Industry Insights with Chris Brook, Editor - Data Insider, Digital Guardian

Standards, Regulations & Compliance

4 Changing International Data Protection Laws to Watch

Organizations Need to Know How Privacy Laws Affect Compliance Demands
4 Changing International Data Protection Laws to Watch

With an influx of state-specific data privacy laws in the U.S. stipulating that organizations be held accountable for the data they collect on consumers, it can get easy to lose sight of the steps forward other countries have taken when it comes to laws on data protection.

See Also: AI-Driven Strategies for Effective Cyber Incident Recovery

As any enterprise that does business globally knows, there's a handful of ever-changing rules and regulations to follow when it comes to data.

In its latest data security incident report, law firm Baker Hostetler looked at a handful that organizations should pay attention to.

The firm identified four international data protection law developments from the last 12 months it tracked that could affect organizations worldwide.

EU-US Data Transfers

Regulations around the flow of data have always been a little confusing for U.S. companies that do business with Europe. That was compounded in July 2020 after the Privacy Shield, an arrangement that allowed firms to share Europeans' data with the U.S., was invalidated, and even more so last year, when new specifications were rolled out. These changes - Standard Contractual Clauses , or SCCs - require data importers to confirm that they will only disclose personal data to a third party outside of the European Economic Area.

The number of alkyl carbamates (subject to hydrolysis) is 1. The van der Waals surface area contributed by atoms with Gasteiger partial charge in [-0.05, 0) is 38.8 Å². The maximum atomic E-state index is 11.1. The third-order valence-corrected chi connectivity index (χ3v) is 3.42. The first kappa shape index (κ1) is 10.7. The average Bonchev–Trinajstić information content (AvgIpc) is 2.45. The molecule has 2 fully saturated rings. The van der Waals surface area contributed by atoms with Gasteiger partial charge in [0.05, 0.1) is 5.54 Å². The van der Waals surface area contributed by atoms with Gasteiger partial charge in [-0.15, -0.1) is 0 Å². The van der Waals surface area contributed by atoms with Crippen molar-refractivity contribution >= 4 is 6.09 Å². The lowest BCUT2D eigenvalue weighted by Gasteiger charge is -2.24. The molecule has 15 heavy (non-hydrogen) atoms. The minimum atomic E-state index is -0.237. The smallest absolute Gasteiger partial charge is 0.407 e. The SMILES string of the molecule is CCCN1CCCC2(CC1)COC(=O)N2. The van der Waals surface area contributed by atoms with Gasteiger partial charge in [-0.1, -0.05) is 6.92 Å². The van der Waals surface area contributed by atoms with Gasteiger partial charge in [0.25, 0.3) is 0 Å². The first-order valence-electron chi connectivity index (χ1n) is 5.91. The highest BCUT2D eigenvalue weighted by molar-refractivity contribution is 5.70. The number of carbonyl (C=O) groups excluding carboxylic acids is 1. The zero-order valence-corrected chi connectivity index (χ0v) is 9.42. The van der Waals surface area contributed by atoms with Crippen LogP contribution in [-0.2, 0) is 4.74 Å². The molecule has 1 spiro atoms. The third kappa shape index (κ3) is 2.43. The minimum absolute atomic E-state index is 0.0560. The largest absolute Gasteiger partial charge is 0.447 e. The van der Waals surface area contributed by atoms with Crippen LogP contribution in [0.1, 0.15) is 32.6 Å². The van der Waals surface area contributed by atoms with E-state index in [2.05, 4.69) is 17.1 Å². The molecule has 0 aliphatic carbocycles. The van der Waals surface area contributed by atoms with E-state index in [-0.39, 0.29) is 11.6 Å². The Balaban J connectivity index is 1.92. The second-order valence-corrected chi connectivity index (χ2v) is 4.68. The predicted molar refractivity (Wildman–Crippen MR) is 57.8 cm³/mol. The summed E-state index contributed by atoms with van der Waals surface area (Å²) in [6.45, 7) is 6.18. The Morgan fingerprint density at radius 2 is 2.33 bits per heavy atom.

The European Union and the U.S. announced that they had agreed "in principle" to a new framework for cross-border data transfers. The arrangement - the Trans-Atlantic Data Privacy Framework - still needs to be translated onto legal documents and formally adopted on both sides, something that compliance officers will no doubt be tracking as we move forward as well.

Digital Guardian's industry-leading DLP can help organizations automatically identify and protect GDPR regulated data, whether it's in use, in transit or at rest.

China's New Data Protection Laws

China passed not just one but two data protection laws in 2021: the Data Security Law, in effect since Sept. 1, 2021, and the Personal Information Protection Law, in effect since Nov. 1 2021.

Integral to the DSL are data classification requirements. Organizations inside and outside of China that use and process data need to have a system in place that emphasizes data security management, ongoing assessments, regulatory reporting, and effective risk monitoring and remediation.

While organizations may not think that another country's data protection law applies to their company, PIPL in particular has global reach. The law covers the processing of personal information of individuals located in China, including when that data is processed out of China, such as when an organization offers goods and services in China or analyzes the behavior of individuals in China.

Cookies and Changes to Tracking Technology